Nocturnus

waltz of death

Somewhere in the darkness.  I know not the hour, for there is no bedside analog, nor the ticking and tolling of the hour and half-hour that marked the passage of night from the mantle of my youth.  I may be awake or asleep, or in some space between where the conscious and subconscious dance the Valse triste, a bony hand lightly placed in the small of his fleshy partner’s back.  A light film of dust arises from the shuffle of sinew and bone across this ancient ballroom floor.

Everyone will waltz if they have seen enough sunsets.  The very young may be spared.  Not enough memories.  Balance sheet heavy on happiness, the burden of sadness and regret entered in pencil in the margin of their thin ledger.

Thirty-seven years gone by.  Few dreams of him until lately.

He is as I remember him, the age at which he passed.  I suppose it is cognitively impossible to remember someone older than they were, even more impossible to see yourself older than they.  I am younger in these dreams, even though the timeline is skewed or bent beyond the linear.

She is there too.  Young.  Aloof.  Oblivious.  Too pretty and unfettered to notice my presence in the shadows.  Or perhaps I know that she does, and this is the wound that will not heal.

These dreams are always a slant-wise remembrance, youthful sorrow.  More often the learning of sorrow, for such must be learned by the young.  The loss of an innocence, a summation or accumulation of singular events that make a young heart old before its time.

Always a moment, just when my heart begins to break, that I notice that he is at my side.  Never a word.  No expression.  No comfort or advice.  Just present.

I sometimes awake in a cold sweat, bearings lost for the moment, a solitary traveler seeking a trail-sign — a broken branch, a boot-print.  Passage through the dripping fog and darkness of an ancient forest.  My breath heavy.  Heart pierced.

In the light of day I am told that there is no point in looking back.  Best not go there.  Give no lodging to regrets.  The past cannot be altered and my time is thin.  She tells me I am beyond the mid-point, that I should focus on the days I have left.  No sense sifting through the ashes, looking for relics either happy or sad.  Eyes forward.  Make memories for those you will leave behind.

This is cheerful advice, meant-well and well-paid.  But the truth is our days past are all we do have.  A summation.  The one true mystery of the quotient.  Because a word spoken cannot be brought back across the lips onto a sharp tongue.  A sight will not be unseen, nor a sound unheard.  Acts forgiven, yes, but never forgotten.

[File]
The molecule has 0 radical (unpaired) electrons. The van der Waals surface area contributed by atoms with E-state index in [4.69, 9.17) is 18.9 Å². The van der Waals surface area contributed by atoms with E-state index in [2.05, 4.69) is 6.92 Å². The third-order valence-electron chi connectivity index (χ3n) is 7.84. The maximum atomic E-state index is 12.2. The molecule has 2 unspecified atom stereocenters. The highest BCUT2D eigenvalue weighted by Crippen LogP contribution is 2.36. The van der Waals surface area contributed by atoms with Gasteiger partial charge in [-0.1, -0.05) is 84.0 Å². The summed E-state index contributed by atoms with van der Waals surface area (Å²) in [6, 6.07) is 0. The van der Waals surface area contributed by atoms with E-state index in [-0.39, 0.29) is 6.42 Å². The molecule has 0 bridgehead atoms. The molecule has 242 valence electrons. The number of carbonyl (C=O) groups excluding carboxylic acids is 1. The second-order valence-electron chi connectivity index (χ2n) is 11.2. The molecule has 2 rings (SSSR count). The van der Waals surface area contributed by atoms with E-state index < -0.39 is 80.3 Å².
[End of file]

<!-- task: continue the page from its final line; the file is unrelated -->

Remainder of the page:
A man cannot un-think a thought.

And so I am left with him in the night, unsettled and wondering at the meaning of his presence in this time and place, after so many years of absence.  Is he here to witness the sum of my sorrows, or simply to remind that I will be joining him soon?

 

 

 

Psalms

psalms tree

My sacred ground is a little clearing in the bottomland along a creek with no name.  I come here almost every day.  Sometimes I linger a bit.  Others I simply turn back toward a home on the hill.

The tree I call “Psalms.”  A water oak that has clung to the bank of No-Name for at least a hundred years.  Just a sapling when this bottomland was all corn.  Feed for the horses and mules.  A few barrels of meal and some roasting ears.  Maybe some traded to a family of famous bootleggers who still live over the ridge, the last now too old to do anything but piddle around the yard, tending fruit trees and flower beds.

Psalms will lose the battle with gravity one day when a hundred-year flood undercuts the bank.  I hope that I am not alive to see it.

Because this is sacred ground.

By the rivers of Babylon, there we sat down, yea, we wept, when we remembered Zion.

Two graves here, each covered with field stone.  One for a companion, a dog that I loved more than most people.  The second a sweet little lady who never was anything but.  I had her put down sixth-months ago, before the suffering of ruined hips became more than she or I could bear.

I have cried four times that I can recall in the last 40 years.  The first when I lost my dad.  The second when I found that some certainties are not.  The third and fourth over these two small graves.  Biblical crying.  Great sobs and blubbering.  Sorrowful moans worthy of sackcloth and ashes.

And he shall be like a tree planted by the rivers of water, that bringeth forth his fruit in his season; his leaf also shall not wither; and whatsoever he doeth shall prosper.

He brought her here six years ago, because he is like me and this spot is sacred to him too.  Got down on a knee and asked her to be his wife.  A happy day, the kind that sticks with you forever.  Love that clings tenaciously to the bank of the river of your heart.

I came here today, as I am accustomed to do on a Sunday afternoon.  Two little ones riding along behind me in a pull-cart.  They look at trees and butterflies.  Ask a lot of questions.  Throw rocks and sticks into the creek.  My stony heart smiles.

It is written that an ancient Hebrew put up a stone on his sacred ground, a place where he met with God.

I have no stone, but I have Psalms.